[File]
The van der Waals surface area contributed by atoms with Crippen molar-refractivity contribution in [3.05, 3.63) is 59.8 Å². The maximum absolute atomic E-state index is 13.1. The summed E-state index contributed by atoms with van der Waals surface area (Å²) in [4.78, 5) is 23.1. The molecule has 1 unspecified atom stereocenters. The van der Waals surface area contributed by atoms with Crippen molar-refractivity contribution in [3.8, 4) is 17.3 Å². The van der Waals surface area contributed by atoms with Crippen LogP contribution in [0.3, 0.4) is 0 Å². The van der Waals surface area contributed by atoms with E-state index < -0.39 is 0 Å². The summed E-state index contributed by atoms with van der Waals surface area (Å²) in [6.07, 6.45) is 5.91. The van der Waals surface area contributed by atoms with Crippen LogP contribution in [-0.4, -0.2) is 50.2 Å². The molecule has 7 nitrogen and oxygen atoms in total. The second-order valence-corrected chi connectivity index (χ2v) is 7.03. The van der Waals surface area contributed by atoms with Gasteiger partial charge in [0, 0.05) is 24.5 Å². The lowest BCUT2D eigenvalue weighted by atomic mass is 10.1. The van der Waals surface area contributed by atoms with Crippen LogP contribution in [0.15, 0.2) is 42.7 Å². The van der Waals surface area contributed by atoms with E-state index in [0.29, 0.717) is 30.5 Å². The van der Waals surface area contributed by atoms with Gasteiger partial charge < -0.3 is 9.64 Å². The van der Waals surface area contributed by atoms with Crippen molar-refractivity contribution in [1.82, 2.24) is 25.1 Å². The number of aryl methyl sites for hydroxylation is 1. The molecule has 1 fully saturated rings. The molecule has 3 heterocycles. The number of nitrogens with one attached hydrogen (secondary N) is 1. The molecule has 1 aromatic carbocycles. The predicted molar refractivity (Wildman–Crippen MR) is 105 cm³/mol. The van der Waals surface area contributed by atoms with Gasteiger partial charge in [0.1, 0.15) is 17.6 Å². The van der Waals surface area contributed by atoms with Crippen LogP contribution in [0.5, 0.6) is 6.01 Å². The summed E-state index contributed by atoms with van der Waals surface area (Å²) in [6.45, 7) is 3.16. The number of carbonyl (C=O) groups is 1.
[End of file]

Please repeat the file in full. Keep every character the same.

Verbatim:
The van der Waals surface area contributed by atoms with Crippen molar-refractivity contribution in [3.05, 3.63) is 59.8 Å². The maximum absolute atomic E-state index is 13.1. The summed E-state index contributed by atoms with van der Waals surface area (Å²) in [4.78, 5) is 23.1. The molecule has 1 unspecified atom stereocenters. The van der Waals surface area contributed by atoms with Crippen molar-refractivity contribution in [3.8, 4) is 17.3 Å². The van der Waals surface area contributed by atoms with Crippen LogP contribution in [0.3, 0.4) is 0 Å². The van der Waals surface area contributed by atoms with E-state index < -0.39 is 0 Å². The summed E-state index contributed by atoms with van der Waals surface area (Å²) in [6.07, 6.45) is 5.91. The van der Waals surface area contributed by atoms with Crippen LogP contribution in [-0.4, -0.2) is 50.2 Å². The molecule has 7 nitrogen and oxygen atoms in total. The second-order valence-corrected chi connectivity index (χ2v) is 7.03. The van der Waals surface area contributed by atoms with Gasteiger partial charge in [0, 0.05) is 24.5 Å². The lowest BCUT2D eigenvalue weighted by atomic mass is 10.1. The van der Waals surface area contributed by atoms with Crippen LogP contribution in [0.15, 0.2) is 42.7 Å². The van der Waals surface area contributed by atoms with E-state index in [0.29, 0.717) is 30.5 Å². The van der Waals surface area contributed by atoms with Gasteiger partial charge < -0.3 is 9.64 Å². The van der Waals surface area contributed by atoms with Crippen molar-refractivity contribution in [1.82, 2.24) is 25.1 Å². The number of aryl methyl sites for hydroxylation is 1. The molecule has 1 fully saturated rings. The molecule has 3 heterocycles. The number of nitrogens with one attached hydrogen (secondary N) is 1. The molecule has 1 aromatic carbocycles. The predicted molar refractivity (Wildman–Crippen MR) is 105 cm³/mol. The van der Waals surface area contributed by atoms with Gasteiger partial charge in [0.1, 0.15) is 17.6 Å². The van der Waals surface area contributed by atoms with Crippen LogP contribution in [0.5, 0.6) is 6.01 Å². The summed E-state index contributed by atoms with van der Waals surface area (Å²) in [6.45, 7) is 3.16. The number of carbonyl (C=O) groups is 1.